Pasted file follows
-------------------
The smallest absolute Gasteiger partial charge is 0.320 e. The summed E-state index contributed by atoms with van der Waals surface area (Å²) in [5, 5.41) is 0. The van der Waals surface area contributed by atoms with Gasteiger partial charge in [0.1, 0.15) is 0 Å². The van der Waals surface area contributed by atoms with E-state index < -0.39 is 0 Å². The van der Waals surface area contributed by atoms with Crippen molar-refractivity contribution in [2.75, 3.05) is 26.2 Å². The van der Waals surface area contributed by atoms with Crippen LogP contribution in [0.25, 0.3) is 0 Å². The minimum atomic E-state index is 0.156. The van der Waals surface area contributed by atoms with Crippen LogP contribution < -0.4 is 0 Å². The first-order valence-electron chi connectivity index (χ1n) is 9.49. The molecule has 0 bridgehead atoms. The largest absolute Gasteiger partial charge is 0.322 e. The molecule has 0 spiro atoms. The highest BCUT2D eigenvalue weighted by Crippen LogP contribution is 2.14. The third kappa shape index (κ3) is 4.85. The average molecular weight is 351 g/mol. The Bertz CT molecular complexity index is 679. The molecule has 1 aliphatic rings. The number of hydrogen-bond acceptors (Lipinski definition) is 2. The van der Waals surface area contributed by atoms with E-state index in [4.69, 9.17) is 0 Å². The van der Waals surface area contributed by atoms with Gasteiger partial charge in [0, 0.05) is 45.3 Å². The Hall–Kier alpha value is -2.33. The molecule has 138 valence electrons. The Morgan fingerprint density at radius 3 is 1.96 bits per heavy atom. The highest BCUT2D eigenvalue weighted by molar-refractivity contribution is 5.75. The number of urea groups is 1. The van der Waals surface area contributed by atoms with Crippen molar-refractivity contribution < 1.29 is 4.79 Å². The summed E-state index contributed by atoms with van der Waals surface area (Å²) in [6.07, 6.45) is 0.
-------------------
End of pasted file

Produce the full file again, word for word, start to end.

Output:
The smallest absolute Gasteiger partial charge is 0.320 e. The summed E-state index contributed by atoms with van der Waals surface area (Å²) in [5, 5.41) is 0. The van der Waals surface area contributed by atoms with Gasteiger partial charge in [0.1, 0.15) is 0 Å². The van der Waals surface area contributed by atoms with E-state index < -0.39 is 0 Å². The van der Waals surface area contributed by atoms with Crippen molar-refractivity contribution in [2.75, 3.05) is 26.2 Å². The van der Waals surface area contributed by atoms with Crippen LogP contribution in [0.25, 0.3) is 0 Å². The minimum atomic E-state index is 0.156. The van der Waals surface area contributed by atoms with Crippen LogP contribution < -0.4 is 0 Å². The first-order valence-electron chi connectivity index (χ1n) is 9.49. The molecule has 0 bridgehead atoms. The largest absolute Gasteiger partial charge is 0.322 e. The molecule has 0 spiro atoms. The highest BCUT2D eigenvalue weighted by Crippen LogP contribution is 2.14. The third kappa shape index (κ3) is 4.85. The average molecular weight is 351 g/mol. The Bertz CT molecular complexity index is 679. The molecule has 1 aliphatic rings. The number of hydrogen-bond acceptors (Lipinski definition) is 2. The van der Waals surface area contributed by atoms with E-state index in [4.69, 9.17) is 0 Å². The van der Waals surface area contributed by atoms with Gasteiger partial charge in [0, 0.05) is 45.3 Å². The Hall–Kier alpha value is -2.33. The molecule has 138 valence electrons. The Morgan fingerprint density at radius 3 is 1.96 bits per heavy atom. The highest BCUT2D eigenvalue weighted by molar-refractivity contribution is 5.75. The number of urea groups is 1. The van der Waals surface area contributed by atoms with Crippen molar-refractivity contribution < 1.29 is 4.79 Å². The summed E-state index contributed by atoms with van der Waals surface area (Å²) in [6.07, 6.45) is 0.